On the following day a new torture was devised for them. At the sultan's command, the torturers wrapped bands of cloth around the confessors' heads and twisted them gradually so that their heads were compressed and squeezed. The venerable James suffered no ill effects from this, but one of the eyes of his disciple, the deacon James, was forced from its socket. The sultan all the more directed his attack against the deacon, seeing his noble demeanor and handsome features, and strove in every way to bring him to renounce Christ, but in vain. After this, they bound the holy confessors and took them to Adrianople to be examined anew. After a certain time had elapsed, one of the pashas resident there, on being informed of the three monks that were kept in chains, remarked that he had been informed that one of them could foretell the future. The sultan, on hearing this, rejoiced and straightway summoned the venerable one. When the prisoner appeared, the sultan asked him: "How many years have I left of my life?" "In nine months thy life shall end," replied the holy monk. "Thou knowest not what thou sayest!" protested the sultan. "I shalt live to take Rhodes." "In nine months thou shalt die. What carest thou about Rhodes?" The prophecy of the holy James was later fulfilled. Although the sultan did not believe this prophecy, yet was he seized by a secret fear. On his orders the saint was again cast into prison. In order to find a plausible reason to kill the innocent sufferers, for he was ashamed to slay him without just cause, the sultan sent one of his pashas to ask the saint what his opinion was of Christ and of Mohammed. When the pasha put this question to the venerable one, the latter replied with firmness that our Christ is perfect God and perfect Man, and then explained to him the mystery of the Incarnation and the entire economy of God's salvation and His Providence concerning man. "But what thinkest thou of our prophet?" the pasha asked the holy one. "Your Mohammed is not a prophet, but a charlatan and a liar, the enemy of Christ our God and of our Faith. No one man hath so angered God as Mohammed, and whosoever putteth his trust in him and holdeth him to be a prophet shall be damned." The pasha conveyed all of this to the sultan, who was furious. Then did he send a company of his Janissaries to the prison, promising them his favor if they would but persuade the venerable one to deny Christ, employing whatsoever means they saw fit. And they going, sought earnestly with every machination to bring the saints to their religion. But the saints, all three together, cried out with one voice, "God forbid that we should ever renounce our Lord Jesus Christ, even if you torture us with ten thousand torments." They, hearing this, reported it to the sultan. The sultan then commanded them to bring the monks into his presence. When this had been done, the barbarian ordered some to rend their flesh with instruments of torture and to strike them aboul their jaws, while others mocked them, urging them to eat meat, knowing full well that as monks they would not obey such a command. Throughout these tortures the blood of their martyrdom flowed in streams and soaked the earth. Nevertheless, the venerable martyrs were not shaken in their spirit of endurance. At the sultan's command they were again cast into prison. where they languished for three days. At last, the sultan, not satisfied with such tortures, commanded the tormentors to bring the saints forth for a new torture. First, he ordered them to fiay strips of flesh from the elder's body, from his breast to his shoulders and back and to lay bare his internal organs. Then they were told to pour vinegar mixed with salt on his wounds. Meanwhile they flogged his disciples with whips for a long time. Thus, in great pain and barely alive, they were cast once more into prison. But one final trial yet awaited the sufferers. Seeing that they were still impervious to all manner of torment, the sultan ordered the torturers to tear their legs with iron claws, to burn their sides with fire and to rub their wounds without mercy with haircloth steeped in salt water. Thus, tortured throughout the course of seventeen days, the sufferers were at length condemned to the gallows. Saint James went walking to the place of execution to the marvel and amazement of the observers, for his feet were bare bones, naked of flesh. But his two disciples were brought carried. Then the holy one requested a short time for prayer; and having obtained permission, set the deacon James on his right and Dionysius on his left, and said unto them: "My children, it is time for us to go to our beloved Christ, for Whom we have been accounted worthy of suffering. Wherefore, entreat Him on behalf of the Church and the whole world; and let us give thanks that the Lord, having delivered us from this vain world, deemeth us worthy of inheriting His eternal Kingdom. Then all three made three prostrations, worshipping God. After this, the venerable one drew forth three particles of the Life-creating Mysteries of Christ which he had concealed, and having given them to his disciples, they partook of them together. Finally, lifting his eyes and hands to Heaven, he cried out with a loud voice: "0 Lord, into Thy hands I commit my spirit!" and with a joyful countenance, he peacefully reposed. Seeing this, the soldiers were amazed, and informed the sultan, who commanded them to hang his body anyway. And on the right and left side of the holy one they hanged his disciples. Thus did the right-victorious martyrs repose and receive crowns for their suffering. This took place on November 1,1520.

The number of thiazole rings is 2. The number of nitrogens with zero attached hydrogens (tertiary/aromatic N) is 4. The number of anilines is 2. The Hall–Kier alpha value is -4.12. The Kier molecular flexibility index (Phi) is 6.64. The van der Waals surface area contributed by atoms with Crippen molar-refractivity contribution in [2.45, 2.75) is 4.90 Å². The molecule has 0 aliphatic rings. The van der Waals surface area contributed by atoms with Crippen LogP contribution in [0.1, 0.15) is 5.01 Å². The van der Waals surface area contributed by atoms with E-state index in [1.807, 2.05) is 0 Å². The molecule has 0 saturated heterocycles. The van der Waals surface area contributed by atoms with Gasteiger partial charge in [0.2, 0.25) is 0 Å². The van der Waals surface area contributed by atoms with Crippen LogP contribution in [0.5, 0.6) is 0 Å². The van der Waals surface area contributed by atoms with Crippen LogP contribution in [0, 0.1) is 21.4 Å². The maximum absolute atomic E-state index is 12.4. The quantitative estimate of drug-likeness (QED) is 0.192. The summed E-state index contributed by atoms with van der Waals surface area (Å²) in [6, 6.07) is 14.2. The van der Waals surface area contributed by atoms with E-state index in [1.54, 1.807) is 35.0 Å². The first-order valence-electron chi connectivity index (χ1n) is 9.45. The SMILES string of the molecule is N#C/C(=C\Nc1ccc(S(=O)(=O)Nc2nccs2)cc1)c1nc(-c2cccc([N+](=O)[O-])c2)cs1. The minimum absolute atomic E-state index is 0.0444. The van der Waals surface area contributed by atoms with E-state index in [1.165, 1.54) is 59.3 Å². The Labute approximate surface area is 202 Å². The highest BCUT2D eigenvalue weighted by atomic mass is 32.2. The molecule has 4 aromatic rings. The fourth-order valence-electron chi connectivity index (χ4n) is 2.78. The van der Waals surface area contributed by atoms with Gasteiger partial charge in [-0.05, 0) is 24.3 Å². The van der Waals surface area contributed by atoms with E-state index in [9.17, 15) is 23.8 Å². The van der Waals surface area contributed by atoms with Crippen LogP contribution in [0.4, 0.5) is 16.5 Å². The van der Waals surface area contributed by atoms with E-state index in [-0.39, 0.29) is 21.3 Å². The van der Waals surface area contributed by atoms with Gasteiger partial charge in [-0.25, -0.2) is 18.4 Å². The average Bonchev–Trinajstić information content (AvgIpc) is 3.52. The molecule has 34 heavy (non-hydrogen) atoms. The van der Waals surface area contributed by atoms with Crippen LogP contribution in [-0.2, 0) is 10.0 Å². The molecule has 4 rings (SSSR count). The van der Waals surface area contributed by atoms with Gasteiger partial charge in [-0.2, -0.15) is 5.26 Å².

Their precious relics were ransomed by certain Christians, removed to the village of Arvanitochorion (near Adrianople), and placed in three separate graves. Every Sunday and feastday, a Heavenly light appeared over the graves of the holy martyrs. This apparition amazed all that lived there. After the saints' cruel death, a certain priest of Arta, by the name of Nicholas, who had a brother that dwelt near the Danube River, desired to visit him, for which purpose he travelled overland But on arriving in Adrianople his horse fell sick, and he was able neither to go forward nor to turn back. In such extremity he remembered St. James and prayed to him thus: "0 holy and venerable James, martyr of Christ! Help thou me, a traveller and stranger in a strange land!" And his animal was straightway healed. In gratitude, he hastened to place where the relics of the venerable martyrs rested, related to the inhabitants the misfortune which had befallen him and from which he had been delivered through the intercessions of the saints, and earnestly besought them to uncover their relics. His request was honored. When they opened the grave of the venerable martyr James, a wonderful fragrance came forth from his relics. With the assent of the people that lived in that place, the priest took the skull of the saint and certain other remains, but left the remainder intact. Enriched by such a priceless treasure, he did not wish to conceal it, but rather to leave the miraculous remains to the saint's disciples. Meanwhile, it chanced that he was at a metochion of the Athonite Monastery of Dionysiou which was at Orphani. There he learned from the monks of Dionysiou that near their monastery, in the Monastery of Simonopetra, one of the saint's disciples lived as a hermit. This news was the cause of much joy for the priest. He then related to the monks his tale of the wonderworking relics of the saint, and that he had them in his possession. On hearing this, the steward of the metochion, a monk by the name of Neophytus, who was diseased in one eye, asked him to bring forth the holy relics. When he called upon the venerable martyr's aid and touched his eye to the relics, it was immediately healed. In gratitude for his healing, the steward himself accompanied the priest to the Holy Mountain, where he sought out the disciples of the saint. It is difficult to describe the joy of the disciples on beholding the much-suffering relics of their father and instructor. They kissed them, rejoiced and gave thanks unto the Lord. Afterwards they sent a certain monk named Theophilus with the priest to Adrianople, and together they brought back the rest of the remains of the venerable one and his disciples who had suffered with him.